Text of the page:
# Exploring Python: Print Only Nodes in the Left Subtree

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π‘ Problem Formulation: In binary tree data structures, each node may have up to two children. This article addresses the task of traversing a binary tree with Python to print the values of the nodes located in the left subtree. For example, given a binary tree with the root node value 10, left child node value 8, and right child having the value 12, the desired output would be to print only the value ‘8’ from the left subtree.

## Method 1: Recursive Pre-order Traversal

This method involves a recursive function that traverses the tree in pre-order (root-left-right) but only prints nodes when traversing the left child. It’s a direct approach and respects the recursive nature of trees.

Here’s an example:

class TreeNode:
def __init__(self, value):
self.left = None
self.right = None
self.val = value

def print_left_subtree(root):
if root is not None:
if root.left:
print(root.left.val)
print_left_subtree(root.left)
if root.right:
print_left_subtree(root.right)

# Example usage:
root = TreeNode(10)
root.left = TreeNode(8)
root.right = TreeNode(12)
print_left_subtree(root)

The output of this code snippet will be:

8

This snippet defines a binary tree and a function print_left_subtree() that recursively traverses the tree. When the function encounters a left child, it prints its value before recursively calling itself with the left child as the new root, ensuring only nodes in the left subtree are printed.

## Method 2: Iterative Depth-First Search (DFS)

Iterative DFS uses a stack to traverse the tree, pushing left children onto the stack. This simulates the recursive stack but avoids the potential for stack overflow on very deep trees, which can occur with recursive methods.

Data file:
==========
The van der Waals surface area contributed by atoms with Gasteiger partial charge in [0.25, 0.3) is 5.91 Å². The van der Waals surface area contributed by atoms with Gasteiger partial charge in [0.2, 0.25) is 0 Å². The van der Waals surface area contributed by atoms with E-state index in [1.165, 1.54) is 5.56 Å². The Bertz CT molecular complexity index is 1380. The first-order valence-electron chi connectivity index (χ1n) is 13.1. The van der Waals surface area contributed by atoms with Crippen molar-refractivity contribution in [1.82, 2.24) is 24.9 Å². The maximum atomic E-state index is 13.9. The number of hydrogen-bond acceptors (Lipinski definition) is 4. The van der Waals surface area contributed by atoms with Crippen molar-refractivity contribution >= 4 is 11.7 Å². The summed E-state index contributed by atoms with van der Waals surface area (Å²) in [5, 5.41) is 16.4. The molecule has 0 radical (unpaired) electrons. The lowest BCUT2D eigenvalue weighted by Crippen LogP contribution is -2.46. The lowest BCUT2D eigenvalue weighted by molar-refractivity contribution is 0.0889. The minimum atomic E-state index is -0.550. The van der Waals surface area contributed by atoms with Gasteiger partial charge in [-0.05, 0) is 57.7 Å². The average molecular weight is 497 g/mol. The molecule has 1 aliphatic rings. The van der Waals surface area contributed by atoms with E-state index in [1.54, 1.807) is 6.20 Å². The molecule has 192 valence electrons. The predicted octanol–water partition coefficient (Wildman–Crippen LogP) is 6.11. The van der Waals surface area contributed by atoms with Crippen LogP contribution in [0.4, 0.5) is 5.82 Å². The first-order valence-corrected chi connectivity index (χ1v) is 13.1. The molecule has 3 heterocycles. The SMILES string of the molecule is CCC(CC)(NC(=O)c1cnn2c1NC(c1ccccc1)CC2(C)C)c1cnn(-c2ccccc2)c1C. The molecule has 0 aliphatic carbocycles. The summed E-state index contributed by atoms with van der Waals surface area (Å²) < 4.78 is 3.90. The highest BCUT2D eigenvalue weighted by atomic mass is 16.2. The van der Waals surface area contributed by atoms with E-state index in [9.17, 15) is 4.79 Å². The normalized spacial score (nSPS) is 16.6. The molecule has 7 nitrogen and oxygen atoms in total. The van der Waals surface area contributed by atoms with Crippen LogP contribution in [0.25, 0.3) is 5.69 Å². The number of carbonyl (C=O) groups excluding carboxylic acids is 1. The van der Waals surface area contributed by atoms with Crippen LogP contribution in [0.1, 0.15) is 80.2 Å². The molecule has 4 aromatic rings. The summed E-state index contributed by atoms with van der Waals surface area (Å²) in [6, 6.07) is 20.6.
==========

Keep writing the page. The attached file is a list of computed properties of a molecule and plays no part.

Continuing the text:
Here’s an example:

from collections import deque

class TreeNode:
# ... TreeNode definition as above ...

def print_left_subtree_iterative(root):
if not root:
return
stack = deque([root])
while stack:
current = stack.pop()
if current.right:
stack.append(current.right)
if current.left:
print(current.left.val)
stack.append(current.left)

# Example usage:
root = TreeNode(10)
# ... Build tree as above ...
print_left_subtree_iterative(root)

The output of this code example will be:

8

The function print_left_subtree_iterative() uses a stack to iterate through the tree nodes. When a left child is encountered, it prints its value before pushing it onto the stack, ensuring that only nodes from the left subtree are printed.

## Method 3: Level-order Traversal (Breadth-First Search)

Breadth-First Search (BFS) uses a queue to traverse the tree level by level, only printing nodes from the left subtree at each level. This guarantees that all nodes are visited and processed in level order.

Here’s an example:

from collections import deque

class TreeNode:
# ... TreeNode definition as above ...

def print_left_subtree_bfs(root):
if not root:
return
queue = deque([root])
while queue:
level_size = len(queue)
for i in range(level_size):
current = queue.popleft()
if i == 0 and current.left:
print(current.left.val)
if current.left:
queue.append(current.left)
if current.right:
queue.append(current.right)

# Example usage:
root = TreeNode(10)
# ... Build tree as above ...
print_left_subtree_bfs(root)

The output of this code example will be:

8

Here, print_left_subtree_bfs() performs a level-order traversal, but only prints the leftmost node of each level (except the root), guaranteeing that it will print only nodes in the left subtree.

## Bonus One-Liner Method 5: Functional Approach with Filter and Map

Combining Python’s filter() and map() offers a one-liner functional alternative for traversing and printing the left subtree if an appropriate tree traversal list is provided.

Here’s an example:

# Assuming 'inorder_traversal' is a list of nodes in inorder.
# TreeNode definition as above.

print(*map(lambda x: x.val, filter(lambda x: x.is_left, inorder_traversal)), sep="\n")

The expected output:

8

This line filters inorder_traversal to include only nodes flagged as ‘is_left’, then maps the node values and prints them. This method relies on the tree traversal list to have already been generated, with nodes correctly flagged.

## Summary/Discussion

• Method 1: Recursive Pre-order Traversal. Direct and natural for tree structures. Risk of stack overflow for deep trees.
• Method 2: Iterative DFS with Stack. Iterative alternative for deep trees. Requires manual stack management.
• Method 3: Level-order Traversal (BFS). Processes nodes level by level. Can be less intuitive and requires queue management.
• Bonus Method 5: Functional with Filter and Map. Concise and elegant. Assumes pre-existent traversal list with flags.